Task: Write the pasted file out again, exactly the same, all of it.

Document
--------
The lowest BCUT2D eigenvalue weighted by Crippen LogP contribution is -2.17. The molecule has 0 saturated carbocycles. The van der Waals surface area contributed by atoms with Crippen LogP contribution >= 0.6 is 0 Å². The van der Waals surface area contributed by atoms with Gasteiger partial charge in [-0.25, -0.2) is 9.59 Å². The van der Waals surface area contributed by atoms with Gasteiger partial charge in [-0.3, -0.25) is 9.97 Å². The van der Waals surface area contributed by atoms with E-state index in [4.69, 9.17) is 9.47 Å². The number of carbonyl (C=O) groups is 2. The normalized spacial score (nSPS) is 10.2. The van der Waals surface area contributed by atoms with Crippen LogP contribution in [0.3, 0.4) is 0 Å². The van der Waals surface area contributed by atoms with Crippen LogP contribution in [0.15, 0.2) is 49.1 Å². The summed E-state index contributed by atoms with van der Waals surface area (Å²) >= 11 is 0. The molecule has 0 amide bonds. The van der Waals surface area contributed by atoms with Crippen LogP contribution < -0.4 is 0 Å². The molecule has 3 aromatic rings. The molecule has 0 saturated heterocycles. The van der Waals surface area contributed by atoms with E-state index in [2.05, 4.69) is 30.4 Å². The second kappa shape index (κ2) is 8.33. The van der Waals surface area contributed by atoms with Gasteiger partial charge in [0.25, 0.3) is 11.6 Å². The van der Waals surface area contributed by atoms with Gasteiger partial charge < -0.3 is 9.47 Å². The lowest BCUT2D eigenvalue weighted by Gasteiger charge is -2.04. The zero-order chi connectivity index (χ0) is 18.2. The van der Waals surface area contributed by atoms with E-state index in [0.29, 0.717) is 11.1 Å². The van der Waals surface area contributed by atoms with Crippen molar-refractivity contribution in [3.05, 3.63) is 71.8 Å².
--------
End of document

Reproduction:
The lowest BCUT2D eigenvalue weighted by Crippen LogP contribution is -2.17. The molecule has 0 saturated carbocycles. The van der Waals surface area contributed by atoms with Crippen LogP contribution >= 0.6 is 0 Å². The van der Waals surface area contributed by atoms with Gasteiger partial charge in [-0.25, -0.2) is 9.59 Å². The van der Waals surface area contributed by atoms with Gasteiger partial charge in [-0.3, -0.25) is 9.97 Å². The van der Waals surface area contributed by atoms with E-state index in [4.69, 9.17) is 9.47 Å². The number of carbonyl (C=O) groups is 2. The normalized spacial score (nSPS) is 10.2. The van der Waals surface area contributed by atoms with Crippen LogP contribution in [0.3, 0.4) is 0 Å². The van der Waals surface area contributed by atoms with Crippen LogP contribution in [0.15, 0.2) is 49.1 Å². The summed E-state index contributed by atoms with van der Waals surface area (Å²) >= 11 is 0. The molecule has 0 amide bonds. The van der Waals surface area contributed by atoms with Crippen LogP contribution < -0.4 is 0 Å². The molecule has 3 aromatic rings. The molecule has 0 saturated heterocycles. The van der Waals surface area contributed by atoms with E-state index in [2.05, 4.69) is 30.4 Å². The second kappa shape index (κ2) is 8.33. The van der Waals surface area contributed by atoms with Gasteiger partial charge in [0.25, 0.3) is 11.6 Å². The van der Waals surface area contributed by atoms with Gasteiger partial charge < -0.3 is 9.47 Å². The lowest BCUT2D eigenvalue weighted by Gasteiger charge is -2.04. The zero-order chi connectivity index (χ0) is 18.2. The van der Waals surface area contributed by atoms with E-state index in [0.29, 0.717) is 11.1 Å². The van der Waals surface area contributed by atoms with Crippen molar-refractivity contribution in [3.05, 3.63) is 71.8 Å².